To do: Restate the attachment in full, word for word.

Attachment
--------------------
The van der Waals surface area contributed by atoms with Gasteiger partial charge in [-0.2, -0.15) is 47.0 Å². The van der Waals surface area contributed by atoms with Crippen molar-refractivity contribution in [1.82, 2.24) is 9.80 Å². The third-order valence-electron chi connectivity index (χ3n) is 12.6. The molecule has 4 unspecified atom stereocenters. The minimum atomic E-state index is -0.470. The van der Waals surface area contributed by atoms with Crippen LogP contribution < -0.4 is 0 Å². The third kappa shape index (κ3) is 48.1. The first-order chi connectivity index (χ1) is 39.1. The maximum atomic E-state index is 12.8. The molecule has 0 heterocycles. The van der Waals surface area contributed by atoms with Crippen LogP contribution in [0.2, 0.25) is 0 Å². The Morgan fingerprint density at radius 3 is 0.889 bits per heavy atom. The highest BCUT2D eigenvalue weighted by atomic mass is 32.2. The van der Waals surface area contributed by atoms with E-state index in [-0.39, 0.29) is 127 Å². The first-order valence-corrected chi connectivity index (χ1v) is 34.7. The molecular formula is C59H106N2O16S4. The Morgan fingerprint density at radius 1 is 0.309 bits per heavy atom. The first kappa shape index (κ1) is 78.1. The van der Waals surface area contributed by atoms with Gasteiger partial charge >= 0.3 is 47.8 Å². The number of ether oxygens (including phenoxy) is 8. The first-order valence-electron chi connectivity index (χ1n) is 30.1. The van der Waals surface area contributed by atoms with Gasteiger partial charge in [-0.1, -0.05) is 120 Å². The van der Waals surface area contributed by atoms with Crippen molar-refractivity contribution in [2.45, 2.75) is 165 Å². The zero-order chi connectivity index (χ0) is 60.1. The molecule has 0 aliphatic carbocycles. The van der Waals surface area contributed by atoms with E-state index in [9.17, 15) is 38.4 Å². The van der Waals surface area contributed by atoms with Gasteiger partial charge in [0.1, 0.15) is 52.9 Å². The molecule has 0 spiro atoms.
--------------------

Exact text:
The van der Waals surface area contributed by atoms with Gasteiger partial charge in [-0.2, -0.15) is 47.0 Å². The van der Waals surface area contributed by atoms with Crippen molar-refractivity contribution in [1.82, 2.24) is 9.80 Å². The third-order valence-electron chi connectivity index (χ3n) is 12.6. The molecule has 4 unspecified atom stereocenters. The minimum atomic E-state index is -0.470. The van der Waals surface area contributed by atoms with Crippen LogP contribution < -0.4 is 0 Å². The third kappa shape index (κ3) is 48.1. The first-order chi connectivity index (χ1) is 39.1. The maximum atomic E-state index is 12.8. The molecule has 0 heterocycles. The van der Waals surface area contributed by atoms with Crippen LogP contribution in [0.2, 0.25) is 0 Å². The Morgan fingerprint density at radius 3 is 0.889 bits per heavy atom. The highest BCUT2D eigenvalue weighted by atomic mass is 32.2. The van der Waals surface area contributed by atoms with E-state index in [-0.39, 0.29) is 127 Å². The first-order valence-corrected chi connectivity index (χ1v) is 34.7. The molecular formula is C59H106N2O16S4. The Morgan fingerprint density at radius 1 is 0.309 bits per heavy atom. The first kappa shape index (κ1) is 78.1. The van der Waals surface area contributed by atoms with Gasteiger partial charge >= 0.3 is 47.8 Å². The number of ether oxygens (including phenoxy) is 8. The first-order valence-electron chi connectivity index (χ1n) is 30.1. The van der Waals surface area contributed by atoms with Gasteiger partial charge in [-0.1, -0.05) is 120 Å². The van der Waals surface area contributed by atoms with Crippen molar-refractivity contribution in [2.45, 2.75) is 165 Å². The zero-order chi connectivity index (χ0) is 60.1. The molecule has 0 aliphatic carbocycles. The van der Waals surface area contributed by atoms with E-state index in [9.17, 15) is 38.4 Å². The van der Waals surface area contributed by atoms with Gasteiger partial charge in [0.1, 0.15) is 52.9 Å². The molecule has 0 spiro atoms.